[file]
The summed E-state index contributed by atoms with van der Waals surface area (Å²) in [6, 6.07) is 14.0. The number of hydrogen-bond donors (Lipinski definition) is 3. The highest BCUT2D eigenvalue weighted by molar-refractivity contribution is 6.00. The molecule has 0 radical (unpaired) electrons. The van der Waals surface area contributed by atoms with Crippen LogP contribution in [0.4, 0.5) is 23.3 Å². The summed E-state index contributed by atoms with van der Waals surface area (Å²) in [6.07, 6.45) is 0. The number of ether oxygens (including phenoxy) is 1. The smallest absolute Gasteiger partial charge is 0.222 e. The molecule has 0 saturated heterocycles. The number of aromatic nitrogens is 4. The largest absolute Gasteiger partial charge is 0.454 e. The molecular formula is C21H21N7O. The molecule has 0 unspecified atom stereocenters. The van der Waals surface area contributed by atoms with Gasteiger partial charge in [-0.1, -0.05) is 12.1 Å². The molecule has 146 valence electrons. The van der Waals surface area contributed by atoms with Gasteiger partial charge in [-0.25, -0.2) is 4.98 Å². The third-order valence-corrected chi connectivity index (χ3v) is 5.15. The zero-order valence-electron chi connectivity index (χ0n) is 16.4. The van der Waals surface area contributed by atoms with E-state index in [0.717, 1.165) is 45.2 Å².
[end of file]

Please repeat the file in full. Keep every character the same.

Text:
The summed E-state index contributed by atoms with van der Waals surface area (Å²) in [6, 6.07) is 14.0. The number of hydrogen-bond donors (Lipinski definition) is 3. The highest BCUT2D eigenvalue weighted by molar-refractivity contribution is 6.00. The molecule has 0 radical (unpaired) electrons. The van der Waals surface area contributed by atoms with Crippen LogP contribution in [0.4, 0.5) is 23.3 Å². The summed E-state index contributed by atoms with van der Waals surface area (Å²) in [6.07, 6.45) is 0. The number of ether oxygens (including phenoxy) is 1. The smallest absolute Gasteiger partial charge is 0.222 e. The molecule has 0 saturated heterocycles. The number of aromatic nitrogens is 4. The largest absolute Gasteiger partial charge is 0.454 e. The molecular formula is C21H21N7O. The molecule has 0 unspecified atom stereocenters. The van der Waals surface area contributed by atoms with Gasteiger partial charge in [-0.1, -0.05) is 12.1 Å². The molecule has 146 valence electrons. The van der Waals surface area contributed by atoms with Gasteiger partial charge in [-0.25, -0.2) is 4.98 Å². The third-order valence-corrected chi connectivity index (χ3v) is 5.15. The zero-order valence-electron chi connectivity index (χ0n) is 16.4. The van der Waals surface area contributed by atoms with E-state index in [0.717, 1.165) is 45.2 Å².